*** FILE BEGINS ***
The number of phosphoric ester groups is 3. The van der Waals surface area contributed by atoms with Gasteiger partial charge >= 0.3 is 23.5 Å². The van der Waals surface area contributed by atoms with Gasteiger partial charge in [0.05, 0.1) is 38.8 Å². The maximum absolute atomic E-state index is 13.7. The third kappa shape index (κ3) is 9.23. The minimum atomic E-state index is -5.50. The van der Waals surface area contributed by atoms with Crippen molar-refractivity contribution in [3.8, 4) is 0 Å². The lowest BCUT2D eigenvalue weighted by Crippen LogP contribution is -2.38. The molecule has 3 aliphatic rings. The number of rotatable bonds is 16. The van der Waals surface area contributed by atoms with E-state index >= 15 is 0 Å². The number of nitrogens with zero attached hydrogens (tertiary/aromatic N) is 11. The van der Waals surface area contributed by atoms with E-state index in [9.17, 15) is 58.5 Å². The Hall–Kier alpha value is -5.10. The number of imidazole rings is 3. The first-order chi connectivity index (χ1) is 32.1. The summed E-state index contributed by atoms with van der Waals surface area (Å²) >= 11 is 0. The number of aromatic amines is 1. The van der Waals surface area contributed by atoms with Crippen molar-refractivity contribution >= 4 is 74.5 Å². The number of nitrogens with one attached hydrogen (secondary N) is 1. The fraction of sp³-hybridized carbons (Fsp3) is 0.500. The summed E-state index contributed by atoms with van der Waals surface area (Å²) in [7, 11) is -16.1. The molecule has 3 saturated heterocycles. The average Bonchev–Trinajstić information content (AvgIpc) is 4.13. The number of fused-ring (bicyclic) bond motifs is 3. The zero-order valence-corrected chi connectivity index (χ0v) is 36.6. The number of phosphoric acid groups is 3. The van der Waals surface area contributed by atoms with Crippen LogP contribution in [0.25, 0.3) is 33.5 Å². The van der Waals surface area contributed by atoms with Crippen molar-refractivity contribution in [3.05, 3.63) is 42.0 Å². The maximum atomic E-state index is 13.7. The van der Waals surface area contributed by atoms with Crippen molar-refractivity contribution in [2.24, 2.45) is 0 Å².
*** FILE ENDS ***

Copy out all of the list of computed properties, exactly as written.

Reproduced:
The number of phosphoric ester groups is 3. The van der Waals surface area contributed by atoms with Gasteiger partial charge >= 0.3 is 23.5 Å². The van der Waals surface area contributed by atoms with Gasteiger partial charge in [0.05, 0.1) is 38.8 Å². The maximum absolute atomic E-state index is 13.7. The third kappa shape index (κ3) is 9.23. The minimum atomic E-state index is -5.50. The van der Waals surface area contributed by atoms with Crippen molar-refractivity contribution in [3.8, 4) is 0 Å². The lowest BCUT2D eigenvalue weighted by Crippen LogP contribution is -2.38. The molecule has 3 aliphatic rings. The number of rotatable bonds is 16. The van der Waals surface area contributed by atoms with E-state index >= 15 is 0 Å². The number of nitrogens with zero attached hydrogens (tertiary/aromatic N) is 11. The van der Waals surface area contributed by atoms with E-state index in [9.17, 15) is 58.5 Å². The Hall–Kier alpha value is -5.10. The number of imidazole rings is 3. The first-order chi connectivity index (χ1) is 32.1. The summed E-state index contributed by atoms with van der Waals surface area (Å²) >= 11 is 0. The number of aromatic amines is 1. The van der Waals surface area contributed by atoms with Crippen molar-refractivity contribution >= 4 is 74.5 Å². The number of nitrogens with one attached hydrogen (secondary N) is 1. The fraction of sp³-hybridized carbons (Fsp3) is 0.500. The summed E-state index contributed by atoms with van der Waals surface area (Å²) in [7, 11) is -16.1. The molecule has 3 saturated heterocycles. The average Bonchev–Trinajstić information content (AvgIpc) is 4.13. The number of fused-ring (bicyclic) bond motifs is 3. The zero-order valence-corrected chi connectivity index (χ0v) is 36.6. The number of phosphoric acid groups is 3. The van der Waals surface area contributed by atoms with Crippen LogP contribution in [0.25, 0.3) is 33.5 Å². The van der Waals surface area contributed by atoms with Crippen molar-refractivity contribution in [3.05, 3.63) is 42.0 Å². The maximum atomic E-state index is 13.7. The van der Waals surface area contributed by atoms with Crippen molar-refractivity contribution in [2.24, 2.45) is 0 Å².